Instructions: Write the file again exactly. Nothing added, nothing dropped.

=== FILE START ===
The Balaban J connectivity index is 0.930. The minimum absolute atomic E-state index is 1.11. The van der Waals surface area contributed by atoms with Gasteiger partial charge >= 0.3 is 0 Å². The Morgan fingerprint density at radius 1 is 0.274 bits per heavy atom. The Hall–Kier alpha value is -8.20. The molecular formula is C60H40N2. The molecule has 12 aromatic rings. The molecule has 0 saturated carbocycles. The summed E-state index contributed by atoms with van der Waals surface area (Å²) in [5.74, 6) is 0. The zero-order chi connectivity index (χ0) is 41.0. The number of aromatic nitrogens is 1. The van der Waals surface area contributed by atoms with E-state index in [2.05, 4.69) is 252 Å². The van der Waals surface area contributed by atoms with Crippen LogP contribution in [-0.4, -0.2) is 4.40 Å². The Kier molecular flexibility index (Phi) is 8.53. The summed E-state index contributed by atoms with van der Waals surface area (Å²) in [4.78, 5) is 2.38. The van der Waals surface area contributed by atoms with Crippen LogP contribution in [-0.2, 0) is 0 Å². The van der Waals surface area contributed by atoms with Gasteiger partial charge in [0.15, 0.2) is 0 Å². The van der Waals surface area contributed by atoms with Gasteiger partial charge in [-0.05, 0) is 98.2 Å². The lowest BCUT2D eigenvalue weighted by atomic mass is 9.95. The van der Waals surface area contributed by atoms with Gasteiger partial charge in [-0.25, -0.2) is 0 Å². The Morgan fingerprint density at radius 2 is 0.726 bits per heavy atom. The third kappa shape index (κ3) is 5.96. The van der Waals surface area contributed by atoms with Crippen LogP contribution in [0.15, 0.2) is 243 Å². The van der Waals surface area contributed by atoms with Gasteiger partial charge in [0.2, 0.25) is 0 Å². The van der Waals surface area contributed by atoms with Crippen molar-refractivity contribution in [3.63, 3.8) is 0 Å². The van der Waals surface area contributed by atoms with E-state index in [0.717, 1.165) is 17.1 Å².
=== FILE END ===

The Balaban J connectivity index is 0.930. The minimum absolute atomic E-state index is 1.11. The van der Waals surface area contributed by atoms with Gasteiger partial charge >= 0.3 is 0 Å². The Morgan fingerprint density at radius 1 is 0.274 bits per heavy atom. The Hall–Kier alpha value is -8.20. The molecular formula is C60H40N2. The molecule has 12 aromatic rings. The molecule has 0 saturated carbocycles. The summed E-state index contributed by atoms with van der Waals surface area (Å²) in [5.74, 6) is 0. The zero-order chi connectivity index (χ0) is 41.0. The number of aromatic nitrogens is 1. The van der Waals surface area contributed by atoms with E-state index in [2.05, 4.69) is 252 Å². The van der Waals surface area contributed by atoms with Crippen LogP contribution in [-0.4, -0.2) is 4.40 Å². The Kier molecular flexibility index (Phi) is 8.53. The summed E-state index contributed by atoms with van der Waals surface area (Å²) in [4.78, 5) is 2.38. The van der Waals surface area contributed by atoms with Crippen LogP contribution in [-0.2, 0) is 0 Å². The van der Waals surface area contributed by atoms with Gasteiger partial charge in [0.15, 0.2) is 0 Å². The van der Waals surface area contributed by atoms with Gasteiger partial charge in [-0.05, 0) is 98.2 Å². The lowest BCUT2D eigenvalue weighted by atomic mass is 9.95. The van der Waals surface area contributed by atoms with Gasteiger partial charge in [-0.25, -0.2) is 0 Å². The Morgan fingerprint density at radius 2 is 0.726 bits per heavy atom. The third kappa shape index (κ3) is 5.96. The van der Waals surface area contributed by atoms with Crippen LogP contribution in [0.15, 0.2) is 243 Å². The van der Waals surface area contributed by atoms with Gasteiger partial charge in [0.2, 0.25) is 0 Å². The van der Waals surface area contributed by atoms with Crippen molar-refractivity contribution in [3.63, 3.8) is 0 Å². The van der Waals surface area contributed by atoms with E-state index in [0.717, 1.165) is 17.1 Å².